Evaluation of non-specific effects of infant immunizations on early infant mortality in a southern Indian population

Lawrence H. Moulton, Lakshmi Rahmathullah, Neal A. Halsey, R. D. Thulasiraj, Joanne Katz, James M. Tielsch

Research output: Contribution to journalArticlepeer-review

Abstract

OBJECTIVE: The aim of this study was to assess the relationship between receipt of routine childhood immunizations and infant mortality before 6 months of age. METHODS: This was an observational study of 10 274 infants, in a randomized trial of vitamin A supplementation, who received the study dose and survived to at least 1 week of age. The primary outcome was mortality before 6 months of age, analysed in Cox regression models as a function of vaccine receipt and gender. RESULTS: Receipt of Bacille Calmette Guerin (BCG) or diphtheria, tetanus, polio (DTP) vaccine was associated with significant reductions of one-half to two-thirds of mortality hazards; among girls, those who received both BCG and DTP experienced higher mortality than those who received only one of the two vaccines (hazards ratio 2.4; 95% confidence interval 1.2-5.0). CONCLUSION: The reduced mortality rate associated with receipt of BCG or DTP may be due to both biological and selection factors; the analyses regarding the combined effect of these vaccines and gender need to be replicated in other settings.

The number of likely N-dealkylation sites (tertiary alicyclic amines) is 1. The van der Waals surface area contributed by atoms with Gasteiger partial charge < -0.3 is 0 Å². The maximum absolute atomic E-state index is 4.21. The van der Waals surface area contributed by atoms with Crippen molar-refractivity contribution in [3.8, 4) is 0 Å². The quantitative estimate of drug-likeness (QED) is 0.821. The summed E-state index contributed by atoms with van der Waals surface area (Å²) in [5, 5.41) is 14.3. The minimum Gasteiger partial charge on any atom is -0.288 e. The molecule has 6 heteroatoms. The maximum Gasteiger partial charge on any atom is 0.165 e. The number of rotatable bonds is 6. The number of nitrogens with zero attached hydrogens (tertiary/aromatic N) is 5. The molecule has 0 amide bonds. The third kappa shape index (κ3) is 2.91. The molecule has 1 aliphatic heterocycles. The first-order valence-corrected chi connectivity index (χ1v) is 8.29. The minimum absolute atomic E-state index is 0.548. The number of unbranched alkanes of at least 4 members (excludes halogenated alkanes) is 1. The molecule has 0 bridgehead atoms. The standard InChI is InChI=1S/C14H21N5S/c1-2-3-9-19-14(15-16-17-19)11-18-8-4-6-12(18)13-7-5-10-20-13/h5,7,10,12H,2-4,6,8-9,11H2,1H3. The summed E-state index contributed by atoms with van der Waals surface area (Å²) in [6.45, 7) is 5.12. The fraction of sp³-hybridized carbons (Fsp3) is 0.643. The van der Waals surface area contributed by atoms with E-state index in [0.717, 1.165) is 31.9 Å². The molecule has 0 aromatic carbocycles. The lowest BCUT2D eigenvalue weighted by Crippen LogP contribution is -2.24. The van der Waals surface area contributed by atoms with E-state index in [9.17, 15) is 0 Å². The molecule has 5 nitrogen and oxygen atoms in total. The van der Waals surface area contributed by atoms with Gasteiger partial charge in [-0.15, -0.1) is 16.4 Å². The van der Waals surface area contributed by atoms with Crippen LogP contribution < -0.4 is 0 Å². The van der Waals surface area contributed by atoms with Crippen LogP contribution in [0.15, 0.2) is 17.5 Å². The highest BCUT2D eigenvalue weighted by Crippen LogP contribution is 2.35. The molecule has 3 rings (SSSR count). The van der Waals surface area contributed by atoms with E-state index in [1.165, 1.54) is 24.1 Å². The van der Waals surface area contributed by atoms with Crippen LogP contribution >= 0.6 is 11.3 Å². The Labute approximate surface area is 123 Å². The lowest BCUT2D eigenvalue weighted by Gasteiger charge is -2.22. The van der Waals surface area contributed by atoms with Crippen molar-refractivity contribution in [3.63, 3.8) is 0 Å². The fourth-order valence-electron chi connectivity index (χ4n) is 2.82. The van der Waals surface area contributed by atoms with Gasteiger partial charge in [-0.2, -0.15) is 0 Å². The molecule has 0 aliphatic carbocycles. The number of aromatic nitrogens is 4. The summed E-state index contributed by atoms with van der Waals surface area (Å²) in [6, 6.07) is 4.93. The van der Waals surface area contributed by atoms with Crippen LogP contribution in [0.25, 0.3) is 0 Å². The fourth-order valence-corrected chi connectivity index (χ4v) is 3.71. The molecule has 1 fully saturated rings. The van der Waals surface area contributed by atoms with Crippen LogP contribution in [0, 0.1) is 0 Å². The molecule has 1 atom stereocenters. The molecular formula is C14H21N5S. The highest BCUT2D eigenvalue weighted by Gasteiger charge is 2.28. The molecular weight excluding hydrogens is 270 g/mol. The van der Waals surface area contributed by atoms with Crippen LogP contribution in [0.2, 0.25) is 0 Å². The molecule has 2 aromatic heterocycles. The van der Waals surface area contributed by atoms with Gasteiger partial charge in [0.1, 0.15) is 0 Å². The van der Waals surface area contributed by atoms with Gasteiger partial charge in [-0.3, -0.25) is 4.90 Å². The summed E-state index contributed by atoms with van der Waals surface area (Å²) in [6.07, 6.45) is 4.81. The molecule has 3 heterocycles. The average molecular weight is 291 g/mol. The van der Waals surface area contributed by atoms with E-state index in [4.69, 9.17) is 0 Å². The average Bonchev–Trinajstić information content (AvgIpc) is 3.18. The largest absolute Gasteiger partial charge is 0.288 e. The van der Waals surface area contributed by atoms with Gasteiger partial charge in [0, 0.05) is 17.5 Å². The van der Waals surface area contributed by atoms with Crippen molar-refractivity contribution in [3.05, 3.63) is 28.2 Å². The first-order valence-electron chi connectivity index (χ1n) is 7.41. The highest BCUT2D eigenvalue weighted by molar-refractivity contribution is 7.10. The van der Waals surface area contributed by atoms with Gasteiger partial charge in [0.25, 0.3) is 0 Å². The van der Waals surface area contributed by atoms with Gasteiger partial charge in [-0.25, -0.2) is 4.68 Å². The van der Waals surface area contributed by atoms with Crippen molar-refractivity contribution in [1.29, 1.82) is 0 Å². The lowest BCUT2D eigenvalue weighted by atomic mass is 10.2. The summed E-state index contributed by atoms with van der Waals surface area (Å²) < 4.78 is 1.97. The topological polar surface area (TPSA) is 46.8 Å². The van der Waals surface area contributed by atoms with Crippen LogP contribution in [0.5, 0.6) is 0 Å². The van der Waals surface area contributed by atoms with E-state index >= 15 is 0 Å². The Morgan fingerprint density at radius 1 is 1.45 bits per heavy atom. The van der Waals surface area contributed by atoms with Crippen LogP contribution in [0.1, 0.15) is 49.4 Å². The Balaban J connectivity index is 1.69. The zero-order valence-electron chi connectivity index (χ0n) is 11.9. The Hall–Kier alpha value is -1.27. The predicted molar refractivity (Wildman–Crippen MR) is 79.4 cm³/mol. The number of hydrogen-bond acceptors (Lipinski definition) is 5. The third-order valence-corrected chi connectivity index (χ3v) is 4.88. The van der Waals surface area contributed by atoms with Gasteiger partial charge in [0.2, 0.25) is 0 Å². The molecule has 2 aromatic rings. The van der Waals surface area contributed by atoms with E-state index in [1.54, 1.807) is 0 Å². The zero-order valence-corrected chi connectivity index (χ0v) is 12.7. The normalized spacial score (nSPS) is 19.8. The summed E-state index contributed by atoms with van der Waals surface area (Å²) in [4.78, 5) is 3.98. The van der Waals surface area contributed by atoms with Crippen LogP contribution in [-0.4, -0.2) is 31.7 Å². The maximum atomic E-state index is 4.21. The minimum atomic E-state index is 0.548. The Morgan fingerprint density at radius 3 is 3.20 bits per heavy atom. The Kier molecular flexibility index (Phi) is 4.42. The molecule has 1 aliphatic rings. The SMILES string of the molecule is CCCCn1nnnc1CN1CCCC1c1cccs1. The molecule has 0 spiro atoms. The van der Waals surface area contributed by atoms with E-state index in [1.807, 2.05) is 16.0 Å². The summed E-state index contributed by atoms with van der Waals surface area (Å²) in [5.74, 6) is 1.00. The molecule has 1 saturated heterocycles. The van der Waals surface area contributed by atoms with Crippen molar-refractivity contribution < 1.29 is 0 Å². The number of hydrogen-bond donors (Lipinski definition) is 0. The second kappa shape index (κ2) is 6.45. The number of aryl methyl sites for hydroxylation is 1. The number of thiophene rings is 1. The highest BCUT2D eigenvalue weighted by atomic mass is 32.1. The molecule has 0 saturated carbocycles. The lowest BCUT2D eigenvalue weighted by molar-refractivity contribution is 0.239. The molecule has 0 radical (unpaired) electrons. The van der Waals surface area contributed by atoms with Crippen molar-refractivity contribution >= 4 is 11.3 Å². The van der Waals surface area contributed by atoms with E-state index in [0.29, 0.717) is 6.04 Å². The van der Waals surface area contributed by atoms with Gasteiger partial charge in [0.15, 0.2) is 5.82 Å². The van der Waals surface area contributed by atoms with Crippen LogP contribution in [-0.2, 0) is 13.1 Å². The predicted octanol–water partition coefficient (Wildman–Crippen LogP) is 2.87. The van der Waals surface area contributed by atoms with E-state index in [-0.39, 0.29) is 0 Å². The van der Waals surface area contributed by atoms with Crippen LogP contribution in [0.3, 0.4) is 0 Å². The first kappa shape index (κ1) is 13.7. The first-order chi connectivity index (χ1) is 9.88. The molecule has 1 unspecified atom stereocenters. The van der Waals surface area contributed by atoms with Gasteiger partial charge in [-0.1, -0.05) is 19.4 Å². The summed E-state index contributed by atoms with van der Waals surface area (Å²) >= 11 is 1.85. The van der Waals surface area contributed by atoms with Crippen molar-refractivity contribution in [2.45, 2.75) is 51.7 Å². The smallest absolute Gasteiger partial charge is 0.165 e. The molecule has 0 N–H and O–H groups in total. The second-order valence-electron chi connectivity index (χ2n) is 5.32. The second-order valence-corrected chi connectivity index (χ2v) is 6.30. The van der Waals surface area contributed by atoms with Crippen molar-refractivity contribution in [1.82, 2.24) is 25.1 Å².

Original languageEnglish (US)
Pages (from-to)947-955
Number of pages9
JournalTropical Medicine and International Health
Volume10
Issue number10
DOIs
StatePublished - Oct 2005

Keywords

  • BCG
  • DTP
  • Infant mortality
  • Vaccines
  • Vitamin A

ASJC Scopus subject areas

  • Parasitology
  • Public Health, Environmental and Occupational Health
  • Infectious Diseases

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